Ukrainian war: Russian shelling 'makes gathering the dead impossible'

‘Dogs are pulling bodies apart on the street’: Ukrainian mayor describes scenes of horror as relentless Russian shelling makes it impossible to gather the dead

  • Anatol Fedoruk, the mayor of Bucha, in Kyiv, said shelling has been relentless
  • He said shells and rockets have continued to fall on population centres in region
  • He claimed bodies could not be gathered due to the non-stop Russian shelling
  • It comes as Russia says it again promises safe corridors for civilians to escape
  • Click here for MailOnline’s liveblog with the latest updates on the Ukraine crisis 
  • The mayor of a besieged Ukrainian suburb has described Russian artillery fire as being so relentless that residents have been unable to gather up the dead leaving dogs to ‘pull apart the bodies’.

    Anatol Fedoruk, the mayor of Bucha, in Kyiv, said military fire in the region has been heavy and constant well into the second week of the Russian invasion.

    As the Kremlin said it again promises safe corridors for civilians, Mr Fedoruk said a steady rain of shells and rockets continues to fall on population centres.

    ‘We can’t even gather up the bodies because the shelling from heavy weapons doesn’t stop day or night,’ Mr Fedoruk said.

    ‘Dogs are pulling apart the bodies on the city streets. It’s a nightmare.’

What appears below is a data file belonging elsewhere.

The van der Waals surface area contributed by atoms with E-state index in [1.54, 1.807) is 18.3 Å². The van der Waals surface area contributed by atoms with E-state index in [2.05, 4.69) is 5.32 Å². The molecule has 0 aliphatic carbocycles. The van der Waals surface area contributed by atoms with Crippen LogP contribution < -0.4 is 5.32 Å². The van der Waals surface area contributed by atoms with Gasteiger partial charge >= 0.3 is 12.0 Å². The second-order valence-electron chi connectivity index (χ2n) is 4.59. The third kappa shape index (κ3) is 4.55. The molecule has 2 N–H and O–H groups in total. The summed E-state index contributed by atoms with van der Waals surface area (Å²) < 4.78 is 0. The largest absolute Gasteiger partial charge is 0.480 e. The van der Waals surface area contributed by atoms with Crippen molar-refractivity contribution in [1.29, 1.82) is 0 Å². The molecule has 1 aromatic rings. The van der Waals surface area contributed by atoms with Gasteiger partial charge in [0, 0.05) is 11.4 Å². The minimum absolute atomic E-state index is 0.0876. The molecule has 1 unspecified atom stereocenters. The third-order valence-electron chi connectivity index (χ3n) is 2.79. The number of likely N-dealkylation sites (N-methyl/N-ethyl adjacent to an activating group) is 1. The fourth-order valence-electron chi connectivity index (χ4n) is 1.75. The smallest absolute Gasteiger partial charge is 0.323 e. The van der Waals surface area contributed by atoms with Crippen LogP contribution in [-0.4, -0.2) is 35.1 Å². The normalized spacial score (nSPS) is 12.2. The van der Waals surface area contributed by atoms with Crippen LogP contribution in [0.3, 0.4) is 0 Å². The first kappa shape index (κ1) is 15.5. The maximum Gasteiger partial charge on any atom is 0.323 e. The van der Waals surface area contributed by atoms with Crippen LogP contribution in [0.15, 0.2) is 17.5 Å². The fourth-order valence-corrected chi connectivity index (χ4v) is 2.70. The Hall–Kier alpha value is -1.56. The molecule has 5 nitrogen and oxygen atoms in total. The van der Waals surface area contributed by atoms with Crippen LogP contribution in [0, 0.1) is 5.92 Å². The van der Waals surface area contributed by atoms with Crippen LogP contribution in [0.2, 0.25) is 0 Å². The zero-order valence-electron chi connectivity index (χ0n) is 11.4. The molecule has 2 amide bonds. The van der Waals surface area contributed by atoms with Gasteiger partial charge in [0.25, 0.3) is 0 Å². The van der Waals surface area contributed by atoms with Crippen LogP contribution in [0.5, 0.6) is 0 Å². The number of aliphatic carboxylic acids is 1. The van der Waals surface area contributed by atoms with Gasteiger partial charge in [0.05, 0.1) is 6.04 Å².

Anatol Fedoruk, the mayor of Bucha, in Kyiv, said Russian artillery fire has been so relentless that residents have been unable to clear the dead, leaving dogs to pull apart the bodies. Pictured: a dog stands between destroyed Russian armoured vehicles in Bucha

    Anatol Fedoruk, the mayor of Bucha, in Kyiv, said Russian artillery fire has been so relentless that residents have been unable to clear the dead, leaving dogs to pull apart the bodies. Pictured: a dog stands between destroyed Russian armoured vehicles in Bucha

    Civilians carry their belongings as the evacuate to safety across a contested bridge at the frontline between Bucha and Irpin City. The area has been hit by heavy Russian shelling

    Civilians carry their belongings as the evacuate to safety across a contested bridge at the frontline between Bucha and Irpin City. The area has been hit by heavy Russian shelling

    Corridors intended to let Ukrainian civilians escape the Russian onslaught could open on Tuesday, Kremlin officials said, though Ukrainian leaders greeted the plan with scepticism since prior efforts to establish evacuation routes crumbled over the weekend amid renewed attacks.

    In one of the most desperate cities, the encircled southern port of Mariupol, an estimated 200,000 people – nearly half the population of 430,000 – were hoping to flee, and Red Cross officials waited to hear when a corridor would be established.

    Russia’s chief negotiator said he expected the corridors to be in use on Tuesday.

    The Russian UN ambassador forecast a potential cease-fire for the morning and appeared to suggest that humanitarian paths leading away from Kyiv and other cities could give people choice in where they want to go – a change from previous proposals that offered only destinations in Russia or Belarus.

    The office of embattled Ukrainian President Volodymyr Zelensky would not comment on the latest Russian proposal, saying only that Moscow’s plans can be believed only if a safe evacuation begins.

    Demands for effective passageways have surged amid intensifying shelling by Russian forces.